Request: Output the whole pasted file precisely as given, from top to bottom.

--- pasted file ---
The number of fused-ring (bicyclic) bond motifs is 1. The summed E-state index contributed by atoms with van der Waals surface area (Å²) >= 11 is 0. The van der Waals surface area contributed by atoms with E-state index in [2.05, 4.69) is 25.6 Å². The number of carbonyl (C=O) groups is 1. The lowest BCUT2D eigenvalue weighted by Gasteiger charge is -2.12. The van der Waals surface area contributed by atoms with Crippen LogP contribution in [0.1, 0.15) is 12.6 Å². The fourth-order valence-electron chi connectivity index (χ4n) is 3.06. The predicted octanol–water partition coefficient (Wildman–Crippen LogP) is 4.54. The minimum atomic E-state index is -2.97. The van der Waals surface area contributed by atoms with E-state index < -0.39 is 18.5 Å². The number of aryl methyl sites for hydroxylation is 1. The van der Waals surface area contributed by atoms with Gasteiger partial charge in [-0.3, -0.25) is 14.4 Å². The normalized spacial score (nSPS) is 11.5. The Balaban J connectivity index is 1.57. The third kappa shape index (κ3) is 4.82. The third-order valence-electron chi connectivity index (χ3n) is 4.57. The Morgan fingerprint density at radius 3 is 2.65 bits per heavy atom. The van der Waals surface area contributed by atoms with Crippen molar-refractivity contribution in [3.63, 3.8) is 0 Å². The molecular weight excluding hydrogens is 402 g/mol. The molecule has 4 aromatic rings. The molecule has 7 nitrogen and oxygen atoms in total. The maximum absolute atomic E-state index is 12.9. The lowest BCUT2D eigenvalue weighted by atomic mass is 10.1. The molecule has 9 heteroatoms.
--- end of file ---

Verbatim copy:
The number of fused-ring (bicyclic) bond motifs is 1. The summed E-state index contributed by atoms with van der Waals surface area (Å²) >= 11 is 0. The van der Waals surface area contributed by atoms with E-state index in [2.05, 4.69) is 25.6 Å². The number of carbonyl (C=O) groups is 1. The lowest BCUT2D eigenvalue weighted by Gasteiger charge is -2.12. The van der Waals surface area contributed by atoms with Crippen LogP contribution in [0.1, 0.15) is 12.6 Å². The fourth-order valence-electron chi connectivity index (χ4n) is 3.06. The predicted octanol–water partition coefficient (Wildman–Crippen LogP) is 4.54. The minimum atomic E-state index is -2.97. The van der Waals surface area contributed by atoms with E-state index < -0.39 is 18.5 Å². The number of aryl methyl sites for hydroxylation is 1. The van der Waals surface area contributed by atoms with Gasteiger partial charge in [-0.3, -0.25) is 14.4 Å². The normalized spacial score (nSPS) is 11.5. The Balaban J connectivity index is 1.57. The third kappa shape index (κ3) is 4.82. The third-order valence-electron chi connectivity index (χ3n) is 4.57. The Morgan fingerprint density at radius 3 is 2.65 bits per heavy atom. The van der Waals surface area contributed by atoms with Crippen molar-refractivity contribution in [3.63, 3.8) is 0 Å². The molecular weight excluding hydrogens is 402 g/mol. The molecule has 4 aromatic rings. The molecule has 7 nitrogen and oxygen atoms in total. The maximum absolute atomic E-state index is 12.9. The lowest BCUT2D eigenvalue weighted by atomic mass is 10.1. The molecule has 9 heteroatoms.